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Settlement reached over river pollution

Textile plant to pay fines, gets permit

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POSTED: November 22, 2013 9:20 a.m.

A spokesman for Georgia’s Environmental Protection Division said a permit issued this week that allows King America Finishing to continue releasing wastewater into the Ogeechee River would “make the discharge the most highly regulated in the state.”
Also, the Screven County textiles plant, which employs about 500 workers, would be closely monitored and fined for having operated for years without a permit.
King America agreed to fund $1.3 million in environmental-improvement projects to benefit the Ogeechee River under a new consent order reached with the Georgia EPD, EPD spokesman Kevin Chambers said Wednesday.
The company also will pay additional money, including $2.5 million to the Ogeechee Riverkeeper Organization, said Don Stack, an attorney representing the organization regarding civil suits against King America.
“The agreement with King America Finishing replaces the original $1 million consent order and includes an additional $301,100 for Supplemental Environmental Projects,” Chambers said.
In 2011, EPD discovered King America was operating without a permit by dumping wastewater from its fire-retardant lines into the river. The discovery came about during an investigation of a massive fish kill that left about 38,000 dead fish rotting along over 70 miles of the Ogeechee downstream from the plant’s wastewater discharge pipe.
King America’s president Mike Beasley said his company is satisfied with the outcome.
This week, EPD issued a new wastewater discharge permit. The move came after citizens protested an earlier proposal to issue a permit and fine the company $1 million, Chambers said.
“Tougher limits on the discharge and increased monitoring requirements were written into the (new) EPD permit,” he said. “These conditions make the discharge the most highly regulated in the state.”
Many Ogeechee River advocates, including the Ogeechee Riverkeeper organization, blamed King America for the fish kill, in spite of EPD officials ruling the fish kill was caused by columnaris, a bacterial disease caused by environmental stress.
While river flow was at low levels due to drought at the time of the fish kill, there were no dead fish discovered upstream of the plant. Diana Wedincamp, who was executive director of the Ogeechee Riverkeeper organization at the time, said she believed chemicals dumped into the river by King America, paired with low water levels, caused the fish kill.
Chambers said provisions to control wastewater discharge during drought conditions are included in the list of mandates the company must follow due to the permit.
“To protect the river during drought, EPD included an unprecedented requirement to limit the wastewater discharge to no more than 8 percent of the total river flow, or the design capacity of the treatment system, whichever is lower,” he said.
“This new permit and consent order are based on a significant amount of time and effort from the associates in the EPD Watershed Protection Branch,” EPD Director Judson Turner said. “The process also involved public comment and feedback, which helped to improve both the order and the permit. The result will be long term environmental benefits for this important river.”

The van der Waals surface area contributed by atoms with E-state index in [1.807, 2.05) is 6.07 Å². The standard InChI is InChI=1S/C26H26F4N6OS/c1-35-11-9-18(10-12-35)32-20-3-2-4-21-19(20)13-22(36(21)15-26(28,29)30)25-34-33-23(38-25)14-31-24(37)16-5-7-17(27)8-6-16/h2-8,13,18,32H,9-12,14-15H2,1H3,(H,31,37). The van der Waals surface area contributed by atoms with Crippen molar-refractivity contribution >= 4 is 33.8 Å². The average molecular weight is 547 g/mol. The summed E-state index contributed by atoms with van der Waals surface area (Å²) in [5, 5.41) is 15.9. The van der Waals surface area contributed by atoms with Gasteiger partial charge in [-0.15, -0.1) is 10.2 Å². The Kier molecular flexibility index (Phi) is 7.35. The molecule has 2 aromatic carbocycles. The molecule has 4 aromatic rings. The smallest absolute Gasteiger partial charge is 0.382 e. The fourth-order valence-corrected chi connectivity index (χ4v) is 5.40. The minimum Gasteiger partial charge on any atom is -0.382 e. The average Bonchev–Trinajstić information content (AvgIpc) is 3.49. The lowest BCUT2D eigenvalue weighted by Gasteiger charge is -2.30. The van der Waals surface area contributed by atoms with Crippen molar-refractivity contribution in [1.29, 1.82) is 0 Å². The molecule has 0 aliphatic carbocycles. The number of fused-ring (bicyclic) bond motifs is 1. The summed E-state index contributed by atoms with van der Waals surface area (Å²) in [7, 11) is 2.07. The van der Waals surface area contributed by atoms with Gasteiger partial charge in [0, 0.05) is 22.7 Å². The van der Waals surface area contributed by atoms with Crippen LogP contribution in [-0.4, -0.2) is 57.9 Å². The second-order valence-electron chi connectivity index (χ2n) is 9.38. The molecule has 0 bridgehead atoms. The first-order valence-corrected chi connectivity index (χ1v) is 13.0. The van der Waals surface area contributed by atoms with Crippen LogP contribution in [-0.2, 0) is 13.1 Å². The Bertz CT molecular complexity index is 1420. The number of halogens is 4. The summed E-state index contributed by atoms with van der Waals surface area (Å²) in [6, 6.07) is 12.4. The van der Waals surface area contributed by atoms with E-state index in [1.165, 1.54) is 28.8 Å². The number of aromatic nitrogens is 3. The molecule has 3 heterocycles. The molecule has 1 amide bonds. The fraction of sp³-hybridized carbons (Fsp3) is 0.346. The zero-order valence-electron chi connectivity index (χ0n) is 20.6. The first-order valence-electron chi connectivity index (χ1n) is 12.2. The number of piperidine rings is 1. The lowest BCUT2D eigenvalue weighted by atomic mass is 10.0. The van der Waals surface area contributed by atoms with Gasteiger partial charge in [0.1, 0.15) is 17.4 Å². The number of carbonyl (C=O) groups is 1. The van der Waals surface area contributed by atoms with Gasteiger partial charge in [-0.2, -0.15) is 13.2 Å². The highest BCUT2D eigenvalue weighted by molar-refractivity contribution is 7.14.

Several public hearings were held after the fish kill, and a second, much smaller fish kill a year later in May 2012. Citizens spoke against issuing a permit and complained the fine was not sufficient.
“Since the 2011 fish kill, the plant has been operating under stringent requirements set by EPD,” Chambers said. “Fish have been restocked in the Ogeechee River and are abundant and healthy.”
The Supplemental Environmental Projects that King is ordered to fund include a partnership between Georgia Southern University and the Southeastern Natural Sciences Academy in Augusta, which will work together on the Ogeechee River Research SEP.
“The GSU Department of Geology and Geography will focus on atmospheric and terrestrial processes in the watershed, including a study of impacts to the river from drought and flooding,” Chambers said. “The GSU Biology Department will work with SNSA on biological processes in the Ogeechee River.”
This work includes the installation of four continuous water-quality monitors, he said. “This project will take 36 months to complete at a cost of $1,067,491, which includes the additional $301,100.”
Stack said negotiations between his firm and King America’s attorneys resulted in the plant spending an additional $2.5 million on changes and modifications to the plant, following about $1 million already spent on plant improvements.
The $2.5 million to be paid to the Ogeecheee Riverkeeper organization will fund “the organization’s continuing efforts to monitor and protect the ecosystem of the Ogeechee River,” Stack said.
The Ogeechee Riverkeeper will work with King America and the EPD to further modify the permit issued, he said.
The organization “had mounted several legal challenges to the proposed permit, but will drop those challenges under the terms of the settlement agreement, which are memorialized in a consent degree filed in federal court in Savannah (Wednesday),” he said.

 

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